A popular rabbi who launched a failed bid to enter the Knesset last winter on Monday attacked chief rabbis David Lau and Yitzhak Yosef for meeting Pope Francis, whom he referred to as an “idol.”
Yitzhak made headlines in November when he declared it was “immodest” for women to drive, stating that in the past, only men had driven horse-drawn carriages.
The rabbi, known for convincing hordes of secular Israelis to embrace religious observance — by warning them, among other methods, of the grisly fate that awaits them in hell should they persist in their errant ways — said that shaking the hand of the spiritual leader of Catholic Christianity was a sin.
During a Torah lesson, Yitzhak said “those who are going to meet the pope today and shake his hands are the ultimate source of impurity. Is this what they were chosen for?”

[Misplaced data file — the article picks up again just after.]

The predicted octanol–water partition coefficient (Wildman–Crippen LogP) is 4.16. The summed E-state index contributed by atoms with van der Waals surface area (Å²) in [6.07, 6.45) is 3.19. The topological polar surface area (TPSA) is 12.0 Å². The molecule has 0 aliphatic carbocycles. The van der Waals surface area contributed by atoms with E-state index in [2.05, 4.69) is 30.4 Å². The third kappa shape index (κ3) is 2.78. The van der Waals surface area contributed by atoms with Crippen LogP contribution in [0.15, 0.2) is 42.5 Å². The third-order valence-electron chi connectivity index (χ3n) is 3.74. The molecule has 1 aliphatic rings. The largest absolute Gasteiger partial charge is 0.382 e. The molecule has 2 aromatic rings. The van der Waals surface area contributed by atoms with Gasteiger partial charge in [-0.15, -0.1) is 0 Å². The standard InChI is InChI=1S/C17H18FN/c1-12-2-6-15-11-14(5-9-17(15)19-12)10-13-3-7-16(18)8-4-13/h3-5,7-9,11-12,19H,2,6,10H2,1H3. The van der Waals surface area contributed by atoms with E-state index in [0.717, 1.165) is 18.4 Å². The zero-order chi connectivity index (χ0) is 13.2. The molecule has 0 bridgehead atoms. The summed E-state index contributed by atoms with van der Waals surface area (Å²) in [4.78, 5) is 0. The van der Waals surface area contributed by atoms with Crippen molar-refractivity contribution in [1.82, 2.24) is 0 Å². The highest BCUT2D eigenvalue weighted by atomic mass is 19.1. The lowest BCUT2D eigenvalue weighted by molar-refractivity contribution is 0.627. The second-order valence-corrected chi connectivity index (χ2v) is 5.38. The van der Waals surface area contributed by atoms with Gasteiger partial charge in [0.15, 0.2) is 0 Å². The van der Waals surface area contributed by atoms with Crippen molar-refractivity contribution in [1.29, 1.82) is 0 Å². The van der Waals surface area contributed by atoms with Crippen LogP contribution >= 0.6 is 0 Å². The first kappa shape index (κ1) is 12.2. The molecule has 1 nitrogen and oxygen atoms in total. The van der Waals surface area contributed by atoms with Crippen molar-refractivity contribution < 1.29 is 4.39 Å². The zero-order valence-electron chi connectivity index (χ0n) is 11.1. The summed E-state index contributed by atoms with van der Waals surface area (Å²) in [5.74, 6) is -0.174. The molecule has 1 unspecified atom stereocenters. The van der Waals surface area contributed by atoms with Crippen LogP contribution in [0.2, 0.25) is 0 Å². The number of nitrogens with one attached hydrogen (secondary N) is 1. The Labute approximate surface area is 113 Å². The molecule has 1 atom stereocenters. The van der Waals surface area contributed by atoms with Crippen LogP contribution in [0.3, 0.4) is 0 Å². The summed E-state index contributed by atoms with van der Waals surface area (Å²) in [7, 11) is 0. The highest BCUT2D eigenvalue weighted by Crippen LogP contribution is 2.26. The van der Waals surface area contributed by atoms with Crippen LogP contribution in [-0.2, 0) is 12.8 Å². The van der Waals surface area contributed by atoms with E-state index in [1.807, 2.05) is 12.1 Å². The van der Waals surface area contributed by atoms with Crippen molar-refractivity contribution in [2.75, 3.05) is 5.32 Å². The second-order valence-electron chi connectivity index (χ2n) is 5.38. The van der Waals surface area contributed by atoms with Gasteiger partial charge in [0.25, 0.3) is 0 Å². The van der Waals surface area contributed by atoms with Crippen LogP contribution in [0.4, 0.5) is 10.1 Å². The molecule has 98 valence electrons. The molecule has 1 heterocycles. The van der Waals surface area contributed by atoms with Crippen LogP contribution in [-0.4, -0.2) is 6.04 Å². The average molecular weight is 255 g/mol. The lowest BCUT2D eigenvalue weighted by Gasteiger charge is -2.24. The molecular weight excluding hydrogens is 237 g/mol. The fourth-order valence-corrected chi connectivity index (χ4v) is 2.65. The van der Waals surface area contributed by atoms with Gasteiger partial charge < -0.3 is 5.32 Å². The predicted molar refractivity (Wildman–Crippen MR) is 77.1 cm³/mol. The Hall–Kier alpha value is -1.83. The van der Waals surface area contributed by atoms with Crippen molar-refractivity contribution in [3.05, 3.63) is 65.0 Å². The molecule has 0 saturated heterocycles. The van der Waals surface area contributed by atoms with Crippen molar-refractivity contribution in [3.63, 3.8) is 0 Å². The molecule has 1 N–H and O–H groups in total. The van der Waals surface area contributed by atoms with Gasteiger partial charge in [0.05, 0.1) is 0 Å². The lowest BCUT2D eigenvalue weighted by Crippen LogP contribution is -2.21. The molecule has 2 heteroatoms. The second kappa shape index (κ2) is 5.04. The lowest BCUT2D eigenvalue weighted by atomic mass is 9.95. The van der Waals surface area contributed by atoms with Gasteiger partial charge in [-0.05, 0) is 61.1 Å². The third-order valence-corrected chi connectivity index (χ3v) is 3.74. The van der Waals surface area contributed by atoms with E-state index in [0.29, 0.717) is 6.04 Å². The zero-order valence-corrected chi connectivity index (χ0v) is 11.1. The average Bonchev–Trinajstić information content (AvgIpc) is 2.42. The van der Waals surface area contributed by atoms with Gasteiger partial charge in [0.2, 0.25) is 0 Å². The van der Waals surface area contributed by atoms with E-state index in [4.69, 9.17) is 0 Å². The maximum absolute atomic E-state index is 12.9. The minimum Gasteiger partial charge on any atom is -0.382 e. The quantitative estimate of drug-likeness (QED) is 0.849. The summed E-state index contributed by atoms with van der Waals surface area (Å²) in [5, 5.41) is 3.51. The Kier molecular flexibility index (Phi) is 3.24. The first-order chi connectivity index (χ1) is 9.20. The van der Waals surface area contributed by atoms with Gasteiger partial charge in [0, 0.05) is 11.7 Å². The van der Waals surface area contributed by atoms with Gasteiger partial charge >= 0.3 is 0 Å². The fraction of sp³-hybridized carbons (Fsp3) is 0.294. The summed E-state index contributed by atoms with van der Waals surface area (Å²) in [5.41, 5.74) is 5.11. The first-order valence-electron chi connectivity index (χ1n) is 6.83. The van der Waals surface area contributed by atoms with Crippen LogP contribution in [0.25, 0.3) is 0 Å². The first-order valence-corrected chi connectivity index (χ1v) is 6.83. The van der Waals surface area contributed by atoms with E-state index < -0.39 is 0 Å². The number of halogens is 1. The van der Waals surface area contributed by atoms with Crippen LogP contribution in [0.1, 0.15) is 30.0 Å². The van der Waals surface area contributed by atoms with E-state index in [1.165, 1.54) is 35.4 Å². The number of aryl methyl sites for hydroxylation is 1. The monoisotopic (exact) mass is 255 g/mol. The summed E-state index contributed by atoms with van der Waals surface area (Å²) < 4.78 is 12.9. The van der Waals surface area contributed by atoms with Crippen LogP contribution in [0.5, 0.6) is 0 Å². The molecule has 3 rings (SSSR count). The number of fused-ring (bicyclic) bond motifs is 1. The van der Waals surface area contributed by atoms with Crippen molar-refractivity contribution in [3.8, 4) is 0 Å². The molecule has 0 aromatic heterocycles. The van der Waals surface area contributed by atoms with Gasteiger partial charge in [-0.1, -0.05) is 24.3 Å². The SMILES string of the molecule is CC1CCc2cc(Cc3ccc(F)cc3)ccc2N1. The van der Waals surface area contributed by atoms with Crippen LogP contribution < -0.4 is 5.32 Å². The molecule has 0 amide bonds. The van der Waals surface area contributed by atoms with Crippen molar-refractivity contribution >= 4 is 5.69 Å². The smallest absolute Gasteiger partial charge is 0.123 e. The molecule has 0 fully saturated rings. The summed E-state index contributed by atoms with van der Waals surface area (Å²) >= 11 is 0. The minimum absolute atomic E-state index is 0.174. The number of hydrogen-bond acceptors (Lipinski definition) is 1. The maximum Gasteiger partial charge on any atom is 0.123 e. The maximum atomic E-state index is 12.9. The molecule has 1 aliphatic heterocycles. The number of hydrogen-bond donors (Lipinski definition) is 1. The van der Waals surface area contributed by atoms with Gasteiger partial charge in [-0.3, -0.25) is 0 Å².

He added that it was no “honor” to “shake the hand of the idol,” and that the rabbis’ actions would surely not please God.
“Is God happy today, to see the chief rabbis of the State of Israel shaking the hand of the idol?”
He said Yosef, the Sephardi chief rabbi and son of the late Rabbi Ovadia Yosef, should resign.
Yosef wore a gold pendant in shape of the stone tablets on which the Ten Commandments were written, as was his father’s custom, to offset the cross worn by the pope.
But Yitzhak still contended that the meeting was sinful.
“Why are you degrading yourself?” Yitzhak asked Yosef. “You are a representative of the State of Israel. What are you a rabbi for? To purify the sheretz?” he continued, using a Hebrew word that in Jewish legal parlance means both vermin and a source of ritual impurity that cannot be purified.